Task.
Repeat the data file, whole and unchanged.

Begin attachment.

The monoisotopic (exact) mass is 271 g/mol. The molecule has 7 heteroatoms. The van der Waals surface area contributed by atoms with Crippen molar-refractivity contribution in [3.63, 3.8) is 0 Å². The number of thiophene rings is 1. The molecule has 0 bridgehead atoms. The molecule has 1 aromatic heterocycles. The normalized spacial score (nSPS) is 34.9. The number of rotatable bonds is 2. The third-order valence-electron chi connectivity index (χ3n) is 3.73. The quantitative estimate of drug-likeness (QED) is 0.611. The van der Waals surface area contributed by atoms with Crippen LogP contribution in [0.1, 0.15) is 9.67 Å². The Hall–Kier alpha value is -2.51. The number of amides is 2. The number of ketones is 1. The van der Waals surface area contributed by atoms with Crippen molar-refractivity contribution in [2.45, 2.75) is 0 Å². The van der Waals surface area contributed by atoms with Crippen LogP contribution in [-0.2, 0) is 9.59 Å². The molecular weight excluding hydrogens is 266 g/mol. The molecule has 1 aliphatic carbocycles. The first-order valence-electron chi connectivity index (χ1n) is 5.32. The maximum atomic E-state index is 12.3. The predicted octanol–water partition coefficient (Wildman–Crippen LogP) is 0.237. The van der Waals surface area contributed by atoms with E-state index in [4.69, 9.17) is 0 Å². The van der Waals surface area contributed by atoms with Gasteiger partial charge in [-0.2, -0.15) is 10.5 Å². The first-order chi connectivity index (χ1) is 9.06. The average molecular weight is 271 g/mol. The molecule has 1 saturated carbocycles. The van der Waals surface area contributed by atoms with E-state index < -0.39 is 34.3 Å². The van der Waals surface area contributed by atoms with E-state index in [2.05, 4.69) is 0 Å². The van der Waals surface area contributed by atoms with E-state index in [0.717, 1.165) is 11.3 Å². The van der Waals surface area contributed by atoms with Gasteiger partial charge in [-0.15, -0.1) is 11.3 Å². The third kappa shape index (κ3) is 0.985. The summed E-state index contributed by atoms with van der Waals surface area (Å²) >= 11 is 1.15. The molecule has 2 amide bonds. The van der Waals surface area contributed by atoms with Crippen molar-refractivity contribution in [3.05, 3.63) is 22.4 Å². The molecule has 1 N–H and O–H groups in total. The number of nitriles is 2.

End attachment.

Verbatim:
The monoisotopic (exact) mass is 271 g/mol. The molecule has 7 heteroatoms. The van der Waals surface area contributed by atoms with Crippen molar-refractivity contribution in [3.63, 3.8) is 0 Å². The number of thiophene rings is 1. The molecule has 0 bridgehead atoms. The molecule has 1 aromatic heterocycles. The normalized spacial score (nSPS) is 34.9. The number of rotatable bonds is 2. The third-order valence-electron chi connectivity index (χ3n) is 3.73. The quantitative estimate of drug-likeness (QED) is 0.611. The van der Waals surface area contributed by atoms with Crippen LogP contribution in [0.1, 0.15) is 9.67 Å². The Hall–Kier alpha value is -2.51. The number of amides is 2. The number of ketones is 1. The van der Waals surface area contributed by atoms with Crippen molar-refractivity contribution in [2.45, 2.75) is 0 Å². The van der Waals surface area contributed by atoms with Crippen LogP contribution in [-0.2, 0) is 9.59 Å². The molecular weight excluding hydrogens is 266 g/mol. The molecule has 1 aliphatic carbocycles. The first-order valence-electron chi connectivity index (χ1n) is 5.32. The maximum atomic E-state index is 12.3. The predicted octanol–water partition coefficient (Wildman–Crippen LogP) is 0.237. The van der Waals surface area contributed by atoms with E-state index in [4.69, 9.17) is 0 Å². The van der Waals surface area contributed by atoms with Gasteiger partial charge in [-0.2, -0.15) is 10.5 Å². The first-order chi connectivity index (χ1) is 9.06. The average molecular weight is 271 g/mol. The molecule has 1 saturated carbocycles. The van der Waals surface area contributed by atoms with E-state index < -0.39 is 34.3 Å². The van der Waals surface area contributed by atoms with E-state index in [2.05, 4.69) is 0 Å². The van der Waals surface area contributed by atoms with E-state index in [0.717, 1.165) is 11.3 Å². The van der Waals surface area contributed by atoms with Gasteiger partial charge in [-0.15, -0.1) is 11.3 Å². The third kappa shape index (κ3) is 0.985. The summed E-state index contributed by atoms with van der Waals surface area (Å²) >= 11 is 1.15. The molecule has 2 amide bonds. The van der Waals surface area contributed by atoms with Crippen molar-refractivity contribution in [3.05, 3.63) is 22.4 Å². The molecule has 1 N–H and O–H groups in total. The number of nitriles is 2.